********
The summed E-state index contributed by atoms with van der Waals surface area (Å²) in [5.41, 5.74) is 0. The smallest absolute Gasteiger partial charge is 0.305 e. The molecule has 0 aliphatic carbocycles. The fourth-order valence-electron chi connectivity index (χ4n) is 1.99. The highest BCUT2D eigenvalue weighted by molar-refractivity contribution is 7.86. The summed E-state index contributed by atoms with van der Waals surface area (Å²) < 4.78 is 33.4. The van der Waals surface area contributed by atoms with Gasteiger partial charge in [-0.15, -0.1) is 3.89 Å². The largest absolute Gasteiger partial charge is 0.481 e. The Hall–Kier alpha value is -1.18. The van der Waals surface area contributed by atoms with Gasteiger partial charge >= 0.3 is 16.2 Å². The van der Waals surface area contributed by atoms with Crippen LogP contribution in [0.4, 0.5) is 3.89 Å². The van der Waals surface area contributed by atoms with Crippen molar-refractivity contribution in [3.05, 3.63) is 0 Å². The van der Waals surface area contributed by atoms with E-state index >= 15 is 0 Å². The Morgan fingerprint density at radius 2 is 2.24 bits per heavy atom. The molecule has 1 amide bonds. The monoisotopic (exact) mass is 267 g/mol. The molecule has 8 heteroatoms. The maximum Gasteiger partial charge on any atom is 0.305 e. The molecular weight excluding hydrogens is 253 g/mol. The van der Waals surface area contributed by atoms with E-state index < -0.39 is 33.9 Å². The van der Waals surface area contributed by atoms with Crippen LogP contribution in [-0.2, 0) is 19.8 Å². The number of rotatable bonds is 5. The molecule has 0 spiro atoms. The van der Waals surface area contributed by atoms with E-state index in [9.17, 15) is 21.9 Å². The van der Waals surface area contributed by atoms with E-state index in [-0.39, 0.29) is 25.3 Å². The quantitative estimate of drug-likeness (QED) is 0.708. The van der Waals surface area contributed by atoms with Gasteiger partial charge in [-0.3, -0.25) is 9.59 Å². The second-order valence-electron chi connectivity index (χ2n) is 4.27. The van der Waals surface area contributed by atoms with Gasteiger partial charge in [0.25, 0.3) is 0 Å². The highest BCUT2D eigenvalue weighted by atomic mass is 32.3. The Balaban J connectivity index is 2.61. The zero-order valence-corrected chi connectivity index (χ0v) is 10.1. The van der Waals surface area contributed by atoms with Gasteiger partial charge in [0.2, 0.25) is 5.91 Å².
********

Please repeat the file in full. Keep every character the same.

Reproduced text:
The summed E-state index contributed by atoms with van der Waals surface area (Å²) in [5.41, 5.74) is 0. The smallest absolute Gasteiger partial charge is 0.305 e. The molecule has 0 aliphatic carbocycles. The fourth-order valence-electron chi connectivity index (χ4n) is 1.99. The highest BCUT2D eigenvalue weighted by molar-refractivity contribution is 7.86. The summed E-state index contributed by atoms with van der Waals surface area (Å²) < 4.78 is 33.4. The van der Waals surface area contributed by atoms with Gasteiger partial charge in [-0.15, -0.1) is 3.89 Å². The largest absolute Gasteiger partial charge is 0.481 e. The Hall–Kier alpha value is -1.18. The van der Waals surface area contributed by atoms with Gasteiger partial charge >= 0.3 is 16.2 Å². The van der Waals surface area contributed by atoms with Crippen LogP contribution in [0.4, 0.5) is 3.89 Å². The van der Waals surface area contributed by atoms with Crippen molar-refractivity contribution in [3.05, 3.63) is 0 Å². The van der Waals surface area contributed by atoms with E-state index >= 15 is 0 Å². The Morgan fingerprint density at radius 2 is 2.24 bits per heavy atom. The molecule has 1 amide bonds. The monoisotopic (exact) mass is 267 g/mol. The molecule has 8 heteroatoms. The maximum Gasteiger partial charge on any atom is 0.305 e. The molecular weight excluding hydrogens is 253 g/mol. The van der Waals surface area contributed by atoms with E-state index < -0.39 is 33.9 Å². The van der Waals surface area contributed by atoms with Crippen LogP contribution in [-0.2, 0) is 19.8 Å². The number of rotatable bonds is 5. The molecule has 0 spiro atoms. The van der Waals surface area contributed by atoms with E-state index in [9.17, 15) is 21.9 Å². The van der Waals surface area contributed by atoms with E-state index in [-0.39, 0.29) is 25.3 Å². The quantitative estimate of drug-likeness (QED) is 0.708. The van der Waals surface area contributed by atoms with Gasteiger partial charge in [-0.3, -0.25) is 9.59 Å². The second-order valence-electron chi connectivity index (χ2n) is 4.27. The van der Waals surface area contributed by atoms with Gasteiger partial charge in [0.25, 0.3) is 0 Å². The highest BCUT2D eigenvalue weighted by atomic mass is 32.3. The Balaban J connectivity index is 2.61. The zero-order valence-corrected chi connectivity index (χ0v) is 10.1. The van der Waals surface area contributed by atoms with Gasteiger partial charge in [0.2, 0.25) is 5.91 Å².